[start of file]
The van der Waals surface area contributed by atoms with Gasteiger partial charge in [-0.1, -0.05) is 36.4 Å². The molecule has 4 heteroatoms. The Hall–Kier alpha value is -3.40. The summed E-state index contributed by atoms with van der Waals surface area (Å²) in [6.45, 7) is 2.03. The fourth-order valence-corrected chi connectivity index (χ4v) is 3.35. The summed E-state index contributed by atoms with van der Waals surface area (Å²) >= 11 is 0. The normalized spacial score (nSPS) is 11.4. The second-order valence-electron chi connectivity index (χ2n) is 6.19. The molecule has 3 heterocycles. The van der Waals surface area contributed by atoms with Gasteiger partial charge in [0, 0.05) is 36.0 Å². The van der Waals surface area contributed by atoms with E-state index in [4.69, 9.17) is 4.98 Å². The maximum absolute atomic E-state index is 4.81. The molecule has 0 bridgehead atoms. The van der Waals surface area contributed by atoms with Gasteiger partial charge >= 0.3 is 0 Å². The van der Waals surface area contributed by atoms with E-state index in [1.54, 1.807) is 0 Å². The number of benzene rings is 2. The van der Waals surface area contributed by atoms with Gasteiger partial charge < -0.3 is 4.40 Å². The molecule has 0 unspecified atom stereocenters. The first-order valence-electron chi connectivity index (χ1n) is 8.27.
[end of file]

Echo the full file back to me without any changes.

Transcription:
The van der Waals surface area contributed by atoms with Gasteiger partial charge in [-0.1, -0.05) is 36.4 Å². The molecule has 4 heteroatoms. The Hall–Kier alpha value is -3.40. The summed E-state index contributed by atoms with van der Waals surface area (Å²) in [6.45, 7) is 2.03. The fourth-order valence-corrected chi connectivity index (χ4v) is 3.35. The summed E-state index contributed by atoms with van der Waals surface area (Å²) >= 11 is 0. The normalized spacial score (nSPS) is 11.4. The second-order valence-electron chi connectivity index (χ2n) is 6.19. The molecule has 3 heterocycles. The van der Waals surface area contributed by atoms with Gasteiger partial charge in [0, 0.05) is 36.0 Å². The van der Waals surface area contributed by atoms with E-state index in [4.69, 9.17) is 4.98 Å². The maximum absolute atomic E-state index is 4.81. The molecule has 0 bridgehead atoms. The van der Waals surface area contributed by atoms with Gasteiger partial charge >= 0.3 is 0 Å². The van der Waals surface area contributed by atoms with E-state index in [1.54, 1.807) is 0 Å². The number of benzene rings is 2. The van der Waals surface area contributed by atoms with Gasteiger partial charge < -0.3 is 4.40 Å². The molecule has 0 unspecified atom stereocenters. The first-order valence-electron chi connectivity index (χ1n) is 8.27.